Myanmar began releasing 17,000 prisoners on Tuesday, an official said, under a clemency programme that sparked outrage from critics as it leaves more than 2,000 political detainees languishing in jail. Among those set to be released were some of the intelligence personnel purged after the ousting of former premier and army intelligence chief Khin Nyunt in a power struggle in 2004, the official told AFP.
But the vast majority were expected to be common criminals, despite repeated calls on the government to free the huge numbers of political prisoners often held under vague laws for double-digit jail terms. Myanmar’s President Thein Sein, in a message read on state television on Monday, said that the government was reducing all inmates’ sentences by one year and commuting the death penalty to life imprisonment. Human Rights Watch (HRW) called the announcement a “sick joke” given the numbers of political prisoners in the country, while the United States urged the government to go much further as it renewed economic sanctions against Myanmar.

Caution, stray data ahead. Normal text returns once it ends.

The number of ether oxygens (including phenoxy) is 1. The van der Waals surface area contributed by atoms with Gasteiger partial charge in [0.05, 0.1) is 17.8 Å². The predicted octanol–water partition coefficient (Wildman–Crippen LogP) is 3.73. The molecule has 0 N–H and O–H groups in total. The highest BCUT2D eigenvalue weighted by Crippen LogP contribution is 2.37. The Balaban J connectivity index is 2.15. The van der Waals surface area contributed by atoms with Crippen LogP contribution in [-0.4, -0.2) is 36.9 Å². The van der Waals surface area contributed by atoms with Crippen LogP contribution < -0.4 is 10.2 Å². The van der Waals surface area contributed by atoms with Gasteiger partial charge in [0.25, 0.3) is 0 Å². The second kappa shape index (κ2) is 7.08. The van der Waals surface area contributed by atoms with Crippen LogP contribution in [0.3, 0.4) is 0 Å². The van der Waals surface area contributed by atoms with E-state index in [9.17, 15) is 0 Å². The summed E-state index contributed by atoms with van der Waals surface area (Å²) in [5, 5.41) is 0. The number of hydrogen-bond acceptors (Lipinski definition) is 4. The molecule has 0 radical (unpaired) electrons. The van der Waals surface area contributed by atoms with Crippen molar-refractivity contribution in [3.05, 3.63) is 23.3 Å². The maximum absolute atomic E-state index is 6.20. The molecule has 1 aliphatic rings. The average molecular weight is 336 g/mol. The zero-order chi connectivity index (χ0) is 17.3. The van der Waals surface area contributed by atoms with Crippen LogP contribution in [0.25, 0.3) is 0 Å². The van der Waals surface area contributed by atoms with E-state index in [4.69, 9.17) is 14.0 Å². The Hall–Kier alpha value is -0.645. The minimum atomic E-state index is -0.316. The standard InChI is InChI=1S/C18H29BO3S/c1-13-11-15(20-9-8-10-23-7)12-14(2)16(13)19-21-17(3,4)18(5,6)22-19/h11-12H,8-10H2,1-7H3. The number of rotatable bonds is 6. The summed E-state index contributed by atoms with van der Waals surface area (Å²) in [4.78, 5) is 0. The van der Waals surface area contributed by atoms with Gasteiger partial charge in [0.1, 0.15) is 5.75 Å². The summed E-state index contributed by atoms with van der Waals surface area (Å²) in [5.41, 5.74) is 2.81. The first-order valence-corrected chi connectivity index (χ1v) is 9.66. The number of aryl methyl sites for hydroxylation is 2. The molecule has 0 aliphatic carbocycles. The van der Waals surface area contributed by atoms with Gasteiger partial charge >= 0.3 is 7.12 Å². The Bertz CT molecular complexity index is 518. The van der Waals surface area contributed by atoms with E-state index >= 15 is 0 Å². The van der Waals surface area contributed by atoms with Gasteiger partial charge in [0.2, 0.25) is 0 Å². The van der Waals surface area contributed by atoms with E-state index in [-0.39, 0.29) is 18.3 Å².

Amnesty International echoed calls for a comprehensive release of “prisoners of conscience”, with the group’s Myanmar researcher Benjamin Zawacki describing the latest move as “astonishingly insufficient”. The US and democracy activists have long called for a broader amnesty in Myanmar, where the military handed over power to a nominally civilian government led by a retired general after an election last year.